By Uvile Ximba
Rhodes’ Drama Department is buzzing with creativity and life this week. Directors are moulding their visions, performers are breathing life into the spaces there, and backstage crews are building the world of four exciting theatre works. Coming up this week is the Honours Young Directors’ Season and there are a range of stories to pick from.
Opening the Season, following Women’s Day and the Silent Protests, Nndivhaleni Netshiavela’s offering Eclipsed is a pertinent and poignant choice. Danai Gurira’s Tony-nominated play unfolds during the second Liberian Civil War. Highlighting the tensions of war, the piece is layered upon a force that drives the women of the piece: survival. Living as the hostage ‘wives’ of one of the rebel groups’ Commanding Officers, the relationships of these women are exposed to us when a young girl joins them as the new wife. It is a story of sharing and love, and all the warmth and difficulty of a common struggle.
A Day in the Death of Joe Egg is Amy Annear’s chosen work. Written in 1967 by Peter Nichols, the piece is an invitation to the lives of Brian, Shiela and Josephine. Brian and Shiela are the parents of Josephine who suffers from cerebral palsy, a condition that affects movement and bodily autonomy. This “dark comedy” follows their attempts to keep their marriage intact whilst caring for their daughter.
Mlondiwethu Dubazane’s reconstruction of Brink Scholtz and Andrew Buckland’s The Swimming Lesson, ponders a yearning for memories and opportunities possibly lost. A remake of the 2009 Ubom! Theatre Company production, it is the story of Phyllis’s search for these things. A search that finds her drifting back and forth between what used to be and what is.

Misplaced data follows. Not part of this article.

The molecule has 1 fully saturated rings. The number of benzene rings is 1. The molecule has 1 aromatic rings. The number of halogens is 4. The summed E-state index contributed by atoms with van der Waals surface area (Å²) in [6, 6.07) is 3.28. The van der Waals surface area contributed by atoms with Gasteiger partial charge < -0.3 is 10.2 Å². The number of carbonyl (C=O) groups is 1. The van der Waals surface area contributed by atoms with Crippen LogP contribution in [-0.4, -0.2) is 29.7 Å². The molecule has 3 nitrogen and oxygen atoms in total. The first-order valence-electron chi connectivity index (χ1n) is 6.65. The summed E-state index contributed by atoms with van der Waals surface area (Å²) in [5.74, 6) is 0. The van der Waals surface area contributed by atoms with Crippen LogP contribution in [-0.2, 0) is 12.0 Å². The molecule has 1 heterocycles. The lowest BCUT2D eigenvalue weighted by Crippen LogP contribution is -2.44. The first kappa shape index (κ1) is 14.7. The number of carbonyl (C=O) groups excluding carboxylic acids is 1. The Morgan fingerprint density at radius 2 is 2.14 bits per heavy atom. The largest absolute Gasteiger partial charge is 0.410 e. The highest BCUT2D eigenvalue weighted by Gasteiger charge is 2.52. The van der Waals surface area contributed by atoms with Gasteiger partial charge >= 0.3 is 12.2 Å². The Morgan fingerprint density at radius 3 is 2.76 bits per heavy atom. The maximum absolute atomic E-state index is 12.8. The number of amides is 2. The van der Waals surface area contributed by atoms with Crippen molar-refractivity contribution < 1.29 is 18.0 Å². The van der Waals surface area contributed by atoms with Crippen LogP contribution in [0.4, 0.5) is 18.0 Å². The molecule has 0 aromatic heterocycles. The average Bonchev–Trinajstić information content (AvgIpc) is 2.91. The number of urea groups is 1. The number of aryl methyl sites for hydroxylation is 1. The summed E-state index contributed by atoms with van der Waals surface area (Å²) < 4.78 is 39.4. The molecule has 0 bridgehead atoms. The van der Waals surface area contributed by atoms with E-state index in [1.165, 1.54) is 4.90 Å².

Written by Suzan-Lori Parks, and directed by Mmatumisang Motsisi, In the Blood is the story of Hester and her struggle to raise her five children without their fathers. Working as a “woman of the street”, she tries to provide the opportunity of a better life for her children. Hester’s narrative is one that reflects a body of issues, like her family’s extreme poverty, that should, but often fail to be prioritized. Certainly, its description as “a powerful commentary on how society fails the poor and powerless”, is correct.
This year’s YDS season epitomizes the best of creativity. The directors are a diverse group, each with unique style and drive in their work. Yet their collective offering is a reflection on societies, and the issues that face them. Above all, it is a reflection on people.
Come witness their stories:
Friday 18th August:
8pm: A Day in the Death of Joe Egg
Saturday 19th August:
7pm: The Swimming Lesson
8pm: In the Blood